Despite a judge’s order Tuesday to make them public, documents remain sealed in the Hamilton County prosecutor’s investigation into allegations of sexual abuse involving the Archdiocese of Cincinnati.
Common Pleas Judge Fred Cartolano on Tuesday ordered the documents unsealed, then left for the Thanksgiving holiday. He won’t be back until Monday.
Clerk of Courts Jim Cissell, who said the judge’s order unsealing the documents was too ambiguous, wouldn’t release any of the documents Tuesday.
Cissell said he was afraid of misreading the order and accidentally releasing some documents the judge didn’t intend for release.
Cissell and his staff spent much of Tuesday on the telephone with archdiocese attorneys and prosecutors trying to clarify the judge’s order.
If prosecutors and archdiocese attorneys agreed to allow release of the documents, Cissell said he would. They didn’t, Cissell said.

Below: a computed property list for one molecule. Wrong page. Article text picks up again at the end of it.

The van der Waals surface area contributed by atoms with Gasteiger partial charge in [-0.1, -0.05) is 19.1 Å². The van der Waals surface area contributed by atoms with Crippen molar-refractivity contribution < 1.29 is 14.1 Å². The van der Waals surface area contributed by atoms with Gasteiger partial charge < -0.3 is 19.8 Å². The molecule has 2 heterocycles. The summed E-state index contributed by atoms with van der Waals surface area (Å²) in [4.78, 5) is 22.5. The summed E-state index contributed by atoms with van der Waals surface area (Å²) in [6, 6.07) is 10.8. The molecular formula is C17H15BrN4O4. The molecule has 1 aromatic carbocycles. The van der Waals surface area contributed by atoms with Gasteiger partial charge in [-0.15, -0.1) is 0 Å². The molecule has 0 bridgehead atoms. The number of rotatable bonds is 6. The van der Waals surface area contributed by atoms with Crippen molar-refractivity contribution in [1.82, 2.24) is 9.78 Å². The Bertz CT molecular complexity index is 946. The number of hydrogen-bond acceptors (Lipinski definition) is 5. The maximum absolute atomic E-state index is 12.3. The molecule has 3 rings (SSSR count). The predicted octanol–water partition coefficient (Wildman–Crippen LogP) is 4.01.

Archdiocese attorneys, who met with Cartolano and prosecutors behind closed doors in Cartolano’s chambers Tuesday morning, didn’t return phone calls.
Cartolano’s order terminated his June 20 order sealing the documents.
“(I) find that all pleadings and papers filed in this case prior to the date of this entry are unsealed except to the extent the identity of a witness who appeared before the grand jury or information and/or documents provided in response to a grand jury subpoena is/are contained in or attached to a pleading or paper,” Tuesday’s order said.
It added that all documents in the case from this point on wouldn’t be sealed unless the documents identify a grand jury witness or documents presented to the special grand jury seated to hear evidence in the case.
That grand jury was impaneled in July, but earlier this month prosecutors asked that it be extended five months because prosecutors aren’t through investigating allegations of sexual abuse of children by archdiocese employees.
In March, Archbishop Daniel Pilarczyk revealed that as many as five employees including at least one priest accused of sexually exploiting children in the past were still working for the archdiocese.
As many as 20 employees in the 19-county archdiocese had abused children, Pilarczyk has noted.
The July special grand jury was impaneled after Prosecutor Mike Allen criticized the archdiocese and its attorneys for not cooperating in the investigation, an allegation that was denied.
Archdiocese Chancellor Rev. Christopher Armstrong, the official keeper of archdiocese records, testified before a grand jury.
Grand jury proceedings are secret.